3 laws waiting to be signed by Ramaphosa – including new rules for domestic workers

The National Council of Provinces (NCOP) has approved three new bills, which now sit with president Cyril Ramaphosa waiting to be signed into law.

The laws will have a significant impact on businesses and private households in the country, opening the way for BEE quotas to be introduced in different sectors, and formalising domestic workers.

For business owners, this means having to meet new employment equity targets set by the minister of labour, and for private households employing domestic workers, ensuring employees are registered for UIF and taking on other related admin.

The bills are outlined below:

Employment Equity Amendment Bill

The Employment Equity Amendment Bill is a big shakeup for businesses and black economic empowerment (BEE) in South Africa.

The bill will allow the Employment and Labour minister Thulas Nxesi to set employment equity targets for different business sectors. The minister can set targets for different occupational levels, sub-sectors or regions.

It also aims to reduce the regulatory burden on small businesses, but adds rules for doing business with the government.

The Department of Employment and Labour has previously indicated that it plans to introduce the new sector-specific equity rules in 2022.

All current employment equity plans are expected to fall away on 22 September 2022, replaced by the introduction of five-year sector targets

The Department of Employment and Labour said the changes are needed as self-regulation of transformation in the business sector has not worked.

Compensation for Occupational Injuries and Diseases Amendment Bill

The Compensation for Occupational Injuries and Diseases Amendment Bill was introduced to parliament in September 2020 by labour and employment minister Thulas Nxesi.

The bill aims to further formalise the domestic worker sector, allowing for the qualification for benefits under the Compensation for Occupational Injuries and Diseases Act.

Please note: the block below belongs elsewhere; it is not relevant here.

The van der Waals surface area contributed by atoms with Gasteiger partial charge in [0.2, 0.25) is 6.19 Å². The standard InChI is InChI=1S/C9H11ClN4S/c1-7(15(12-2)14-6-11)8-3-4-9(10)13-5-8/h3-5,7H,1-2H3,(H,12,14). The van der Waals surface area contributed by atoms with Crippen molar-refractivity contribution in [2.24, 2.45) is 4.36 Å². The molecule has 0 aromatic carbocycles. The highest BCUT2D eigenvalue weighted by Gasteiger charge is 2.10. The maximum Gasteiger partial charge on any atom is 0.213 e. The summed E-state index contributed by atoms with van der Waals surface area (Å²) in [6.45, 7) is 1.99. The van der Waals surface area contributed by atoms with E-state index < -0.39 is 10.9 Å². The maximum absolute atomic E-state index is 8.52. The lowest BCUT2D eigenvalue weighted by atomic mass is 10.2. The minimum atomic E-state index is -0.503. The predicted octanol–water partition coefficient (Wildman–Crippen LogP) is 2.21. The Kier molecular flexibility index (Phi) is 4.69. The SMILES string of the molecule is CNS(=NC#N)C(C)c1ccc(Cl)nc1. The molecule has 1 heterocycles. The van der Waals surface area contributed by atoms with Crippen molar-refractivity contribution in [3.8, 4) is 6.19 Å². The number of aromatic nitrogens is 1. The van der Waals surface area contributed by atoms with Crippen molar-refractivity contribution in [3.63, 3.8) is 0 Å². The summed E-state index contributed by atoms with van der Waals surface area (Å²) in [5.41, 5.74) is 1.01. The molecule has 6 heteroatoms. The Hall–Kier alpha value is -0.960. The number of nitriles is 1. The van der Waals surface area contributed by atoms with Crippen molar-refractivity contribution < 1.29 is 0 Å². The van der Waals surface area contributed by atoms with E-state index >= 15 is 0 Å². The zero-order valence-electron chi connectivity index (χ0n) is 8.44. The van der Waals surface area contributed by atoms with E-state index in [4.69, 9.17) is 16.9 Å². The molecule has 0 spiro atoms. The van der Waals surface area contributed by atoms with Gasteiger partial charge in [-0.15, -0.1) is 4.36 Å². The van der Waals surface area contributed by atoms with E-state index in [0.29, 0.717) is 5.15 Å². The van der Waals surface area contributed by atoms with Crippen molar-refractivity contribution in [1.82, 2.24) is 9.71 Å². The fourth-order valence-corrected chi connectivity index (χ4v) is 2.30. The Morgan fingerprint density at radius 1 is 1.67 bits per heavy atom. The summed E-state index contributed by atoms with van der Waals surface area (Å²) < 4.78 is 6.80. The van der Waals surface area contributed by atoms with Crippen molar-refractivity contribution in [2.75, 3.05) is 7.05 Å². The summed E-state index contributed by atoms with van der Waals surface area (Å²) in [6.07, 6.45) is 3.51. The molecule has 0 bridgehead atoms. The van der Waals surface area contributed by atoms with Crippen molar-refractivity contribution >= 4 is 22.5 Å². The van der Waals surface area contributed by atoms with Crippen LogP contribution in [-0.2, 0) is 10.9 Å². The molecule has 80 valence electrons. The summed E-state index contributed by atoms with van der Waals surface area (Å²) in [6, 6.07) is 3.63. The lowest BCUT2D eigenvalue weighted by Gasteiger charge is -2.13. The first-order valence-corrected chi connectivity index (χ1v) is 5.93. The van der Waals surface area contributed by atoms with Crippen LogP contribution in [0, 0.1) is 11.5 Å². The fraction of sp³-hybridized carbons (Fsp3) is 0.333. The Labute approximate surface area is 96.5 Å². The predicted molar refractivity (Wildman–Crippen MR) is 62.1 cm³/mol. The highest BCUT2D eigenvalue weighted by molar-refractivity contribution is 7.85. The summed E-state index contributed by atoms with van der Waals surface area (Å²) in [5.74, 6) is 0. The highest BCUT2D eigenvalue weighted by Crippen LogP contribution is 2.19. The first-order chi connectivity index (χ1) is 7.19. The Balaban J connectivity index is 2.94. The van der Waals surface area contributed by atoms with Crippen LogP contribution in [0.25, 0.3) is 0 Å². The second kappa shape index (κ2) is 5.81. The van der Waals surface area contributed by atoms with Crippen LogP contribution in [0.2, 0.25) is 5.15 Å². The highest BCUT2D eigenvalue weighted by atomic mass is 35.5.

Until now, domestic workers have been excluded from these benefits – an oversight the government said has gone on for too long.

Under the new laws, domestic workers who are injured at work can claim from the Compensation Fund, and the dependents of a domestic worker who died as a result of injuries incurred while on duty will also be able to claim.

It is also mandatory for employers of domestic workers and employees to contribute to the Unemployment Insurance Fund.

The bill also defines labour broking as part of the “main employer” and holds the main employer responsible for injuries that take place in the workplace.

Division of Revenue Bill

Division of Revenue Bill was tabled with the 2022 budget and looks to distribute revenue across the provinces in South Africa.

The bill’s main aim is the equitable division of revenue raised nationally among the national, provincial and local spheres of government for the 2022/23 financial year.

This includes how much each province, local government and municipality gets from the national pot.

The bill is tabled each year with the national budget, however, substantive changes in the 2022 bill include:

  • Clarification of the funding source for additional allocations to provinces and municipalities;
  • Expediting spending of transfers funded from the contingency reserve;
  • Enforcement measures for transfers made to Eskom and water boards; and
  • Finalisation of allocations to municipalities, schools, hospitals and entities from provincial budgets.

The full bill can be found here (4.6MB pdf).

Read: How much you should be paying your domestic worker in South Africa right now

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3 laws waiting to be signed by Ramaphosa – including new rules for domestic workers